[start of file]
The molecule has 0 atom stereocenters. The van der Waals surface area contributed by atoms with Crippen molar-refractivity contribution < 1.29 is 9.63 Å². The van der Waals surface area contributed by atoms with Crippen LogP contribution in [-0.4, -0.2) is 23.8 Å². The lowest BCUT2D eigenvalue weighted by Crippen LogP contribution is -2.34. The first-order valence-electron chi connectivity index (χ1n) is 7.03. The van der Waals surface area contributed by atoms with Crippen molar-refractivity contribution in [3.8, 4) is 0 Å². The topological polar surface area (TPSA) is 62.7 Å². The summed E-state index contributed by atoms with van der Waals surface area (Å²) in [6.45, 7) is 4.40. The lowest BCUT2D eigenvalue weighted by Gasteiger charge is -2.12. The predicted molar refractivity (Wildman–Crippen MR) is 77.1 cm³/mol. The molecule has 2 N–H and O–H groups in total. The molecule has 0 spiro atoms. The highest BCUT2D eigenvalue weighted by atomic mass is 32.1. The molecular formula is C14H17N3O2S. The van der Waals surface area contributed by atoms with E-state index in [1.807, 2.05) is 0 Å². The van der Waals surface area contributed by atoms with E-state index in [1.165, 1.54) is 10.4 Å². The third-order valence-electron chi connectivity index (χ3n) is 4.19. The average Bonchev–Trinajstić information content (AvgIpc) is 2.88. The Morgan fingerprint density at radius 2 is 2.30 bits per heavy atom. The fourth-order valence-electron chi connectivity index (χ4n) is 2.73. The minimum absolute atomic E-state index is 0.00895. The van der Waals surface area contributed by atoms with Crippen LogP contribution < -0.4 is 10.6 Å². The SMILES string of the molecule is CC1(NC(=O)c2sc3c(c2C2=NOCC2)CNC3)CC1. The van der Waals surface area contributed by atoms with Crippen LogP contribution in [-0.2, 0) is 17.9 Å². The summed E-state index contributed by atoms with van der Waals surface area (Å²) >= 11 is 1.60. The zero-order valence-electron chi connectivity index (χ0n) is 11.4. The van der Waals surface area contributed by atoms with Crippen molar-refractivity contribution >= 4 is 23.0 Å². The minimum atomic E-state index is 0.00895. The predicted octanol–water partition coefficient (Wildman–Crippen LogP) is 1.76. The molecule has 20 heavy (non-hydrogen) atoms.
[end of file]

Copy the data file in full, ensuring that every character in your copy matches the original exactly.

The molecule has 0 atom stereocenters. The van der Waals surface area contributed by atoms with Crippen molar-refractivity contribution < 1.29 is 9.63 Å². The van der Waals surface area contributed by atoms with Crippen LogP contribution in [-0.4, -0.2) is 23.8 Å². The lowest BCUT2D eigenvalue weighted by Crippen LogP contribution is -2.34. The first-order valence-electron chi connectivity index (χ1n) is 7.03. The van der Waals surface area contributed by atoms with Crippen molar-refractivity contribution in [3.8, 4) is 0 Å². The topological polar surface area (TPSA) is 62.7 Å². The summed E-state index contributed by atoms with van der Waals surface area (Å²) in [6.45, 7) is 4.40. The lowest BCUT2D eigenvalue weighted by Gasteiger charge is -2.12. The predicted molar refractivity (Wildman–Crippen MR) is 77.1 cm³/mol. The molecule has 2 N–H and O–H groups in total. The molecule has 0 spiro atoms. The highest BCUT2D eigenvalue weighted by atomic mass is 32.1. The molecular formula is C14H17N3O2S. The van der Waals surface area contributed by atoms with E-state index in [1.807, 2.05) is 0 Å². The van der Waals surface area contributed by atoms with E-state index in [1.165, 1.54) is 10.4 Å². The third-order valence-electron chi connectivity index (χ3n) is 4.19. The average Bonchev–Trinajstić information content (AvgIpc) is 2.88. The Morgan fingerprint density at radius 2 is 2.30 bits per heavy atom. The fourth-order valence-electron chi connectivity index (χ4n) is 2.73. The minimum absolute atomic E-state index is 0.00895. The van der Waals surface area contributed by atoms with Crippen LogP contribution < -0.4 is 10.6 Å². The SMILES string of the molecule is CC1(NC(=O)c2sc3c(c2C2=NOCC2)CNC3)CC1. The van der Waals surface area contributed by atoms with Crippen LogP contribution in [-0.2, 0) is 17.9 Å². The summed E-state index contributed by atoms with van der Waals surface area (Å²) >= 11 is 1.60. The zero-order valence-electron chi connectivity index (χ0n) is 11.4. The van der Waals surface area contributed by atoms with Crippen molar-refractivity contribution >= 4 is 23.0 Å². The minimum atomic E-state index is 0.00895. The predicted octanol–water partition coefficient (Wildman–Crippen LogP) is 1.76. The molecule has 20 heavy (non-hydrogen) atoms.